I therefor view suicide first and foremost as a failure of the individual towards himself. He has turned his mind against himself, his mind then influencing his emotions. This is not a condemnation of the individual but my attempt at making sense personally of depression and suicide, both of which I am a stranger to. It seems to me that the only person that can keep you on the straight and narrow, is yourself. If it was reassurance from others that those depressed and suicidal needed to ultimately walk away from their inner darkness and embrace the light again then it wouldn't be as serious of a problem that it is. But if the war is waged within oneself, with oneself against oneself, then it becomes clear why the answer to the problem lies not in the outside world but on the inside of the individual. Beyond a certain point it will probably be difficult to step back from the abyss, but based on my understanding of depression and suicidal thoughts, these are not formed over night or are inherent in those individuals. They have started off more or less with a normal state of mind, and drifted over time into a thinking which is self-destructive in the literal sense. Where their insticts of self-preservation should step in and safe themselves from themselves, this does not happen and instead you are allowed to progress down a path which leads to a decreased quality of life which in turn might stoke the depression further.

    My point then is that suicide is wrongful from the perspective of oneself in that it represents the culmination of a war against oneself. With people suffering extreme trauma it's one thing, and those people I can understand as I don't expect people to be able to hold together mentally after such events. But in those cases where there is no satisfying explanation or reason why the person would want to end his or her life I view this from the perspective outlined above. They themselves are ultimately their own destroyer, and so should also have the power in their hands to reverse the process, at least up to some point, which I will leave undefined for the time being, beyond which it might be too late, resulting in the person ending his life. With mankind's capacity for thinking and reflecting about herself comes also the potential for suboptimal thought patterns that conflict with the interests of the individual herself and the basic instincts of self-preservation. That the correct response to these thoughts should be suicide is a notion which I strongly object to. But the problem then lies not in the suicide itself but the path towards it, and the individual's responses and actions (mental and physical) preceeding it.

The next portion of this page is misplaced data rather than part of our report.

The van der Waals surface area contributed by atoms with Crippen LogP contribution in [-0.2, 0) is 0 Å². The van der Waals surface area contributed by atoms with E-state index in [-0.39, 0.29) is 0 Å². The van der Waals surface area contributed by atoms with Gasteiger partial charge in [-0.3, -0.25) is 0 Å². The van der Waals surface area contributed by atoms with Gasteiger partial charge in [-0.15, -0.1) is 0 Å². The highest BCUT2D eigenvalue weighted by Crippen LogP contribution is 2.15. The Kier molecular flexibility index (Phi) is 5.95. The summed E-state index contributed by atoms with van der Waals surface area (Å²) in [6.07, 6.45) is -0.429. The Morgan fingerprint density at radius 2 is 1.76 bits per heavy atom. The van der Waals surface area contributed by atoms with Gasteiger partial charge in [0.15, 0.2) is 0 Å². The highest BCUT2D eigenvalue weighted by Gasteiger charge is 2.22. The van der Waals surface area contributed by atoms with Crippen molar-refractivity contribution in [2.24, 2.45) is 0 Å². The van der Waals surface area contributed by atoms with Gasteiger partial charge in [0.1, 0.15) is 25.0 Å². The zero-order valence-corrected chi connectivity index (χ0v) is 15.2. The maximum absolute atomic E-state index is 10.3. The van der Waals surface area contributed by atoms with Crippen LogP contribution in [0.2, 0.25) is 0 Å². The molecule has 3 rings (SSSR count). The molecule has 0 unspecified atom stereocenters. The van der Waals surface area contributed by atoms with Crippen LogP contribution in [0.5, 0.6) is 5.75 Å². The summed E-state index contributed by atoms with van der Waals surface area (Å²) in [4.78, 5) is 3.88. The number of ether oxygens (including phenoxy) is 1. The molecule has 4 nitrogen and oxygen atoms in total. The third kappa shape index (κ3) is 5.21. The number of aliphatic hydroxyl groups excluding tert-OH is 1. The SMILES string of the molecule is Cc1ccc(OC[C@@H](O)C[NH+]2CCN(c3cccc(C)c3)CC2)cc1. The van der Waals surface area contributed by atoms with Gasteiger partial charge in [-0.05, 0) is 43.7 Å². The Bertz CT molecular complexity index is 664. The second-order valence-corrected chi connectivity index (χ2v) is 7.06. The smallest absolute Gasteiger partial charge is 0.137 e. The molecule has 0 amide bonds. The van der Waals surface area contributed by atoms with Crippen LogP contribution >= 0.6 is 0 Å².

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    I have no problem with suicide, it can be sadness or a ritual experiment. My high school girlfriend was found hanging earlier this year. She had a lot to live for, so that is sad. We all think either her drug addict abusive husband did it or drove her to it. I think I would harm him should we cross paths, glad I live far away, I'm not going to jail again. But suicide as ritual, to trancend into change or extinction/void, well that just begs my curiosity, I always want to know more.